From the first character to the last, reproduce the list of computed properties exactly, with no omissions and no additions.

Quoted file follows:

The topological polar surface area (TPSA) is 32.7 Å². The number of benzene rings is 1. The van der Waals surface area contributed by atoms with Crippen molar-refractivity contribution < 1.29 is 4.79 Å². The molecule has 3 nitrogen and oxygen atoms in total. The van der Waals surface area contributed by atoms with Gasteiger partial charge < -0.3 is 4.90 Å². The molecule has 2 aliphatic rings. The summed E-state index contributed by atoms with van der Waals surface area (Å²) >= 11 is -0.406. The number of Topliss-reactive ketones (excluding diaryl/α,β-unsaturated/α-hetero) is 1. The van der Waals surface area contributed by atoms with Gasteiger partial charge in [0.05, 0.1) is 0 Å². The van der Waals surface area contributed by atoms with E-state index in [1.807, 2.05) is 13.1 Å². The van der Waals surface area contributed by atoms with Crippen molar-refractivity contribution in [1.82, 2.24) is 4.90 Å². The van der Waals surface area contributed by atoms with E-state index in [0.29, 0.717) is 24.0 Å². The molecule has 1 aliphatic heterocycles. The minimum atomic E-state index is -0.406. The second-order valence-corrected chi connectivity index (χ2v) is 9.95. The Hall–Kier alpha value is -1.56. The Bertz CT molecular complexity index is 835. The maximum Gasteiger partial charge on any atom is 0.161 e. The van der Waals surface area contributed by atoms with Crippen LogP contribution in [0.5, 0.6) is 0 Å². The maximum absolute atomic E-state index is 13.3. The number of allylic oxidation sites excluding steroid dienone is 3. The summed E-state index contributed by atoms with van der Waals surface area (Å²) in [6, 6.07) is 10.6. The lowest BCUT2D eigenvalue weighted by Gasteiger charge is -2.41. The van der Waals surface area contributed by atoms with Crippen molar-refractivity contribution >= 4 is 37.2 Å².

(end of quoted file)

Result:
The topological polar surface area (TPSA) is 32.7 Å². The number of benzene rings is 1. The van der Waals surface area contributed by atoms with Crippen molar-refractivity contribution < 1.29 is 4.79 Å². The molecule has 3 nitrogen and oxygen atoms in total. The van der Waals surface area contributed by atoms with Gasteiger partial charge < -0.3 is 4.90 Å². The molecule has 2 aliphatic rings. The summed E-state index contributed by atoms with van der Waals surface area (Å²) >= 11 is -0.406. The number of Topliss-reactive ketones (excluding diaryl/α,β-unsaturated/α-hetero) is 1. The van der Waals surface area contributed by atoms with Gasteiger partial charge in [0.05, 0.1) is 0 Å². The van der Waals surface area contributed by atoms with E-state index in [1.807, 2.05) is 13.1 Å². The van der Waals surface area contributed by atoms with Crippen molar-refractivity contribution in [1.82, 2.24) is 4.90 Å². The van der Waals surface area contributed by atoms with E-state index in [0.29, 0.717) is 24.0 Å². The molecule has 1 aliphatic heterocycles. The minimum atomic E-state index is -0.406. The second-order valence-corrected chi connectivity index (χ2v) is 9.95. The Hall–Kier alpha value is -1.56. The Bertz CT molecular complexity index is 835. The maximum Gasteiger partial charge on any atom is 0.161 e. The van der Waals surface area contributed by atoms with Crippen LogP contribution in [0.5, 0.6) is 0 Å². The maximum absolute atomic E-state index is 13.3. The number of allylic oxidation sites excluding steroid dienone is 3. The summed E-state index contributed by atoms with van der Waals surface area (Å²) in [6, 6.07) is 10.6. The lowest BCUT2D eigenvalue weighted by Gasteiger charge is -2.41. The van der Waals surface area contributed by atoms with Crippen molar-refractivity contribution >= 4 is 37.2 Å².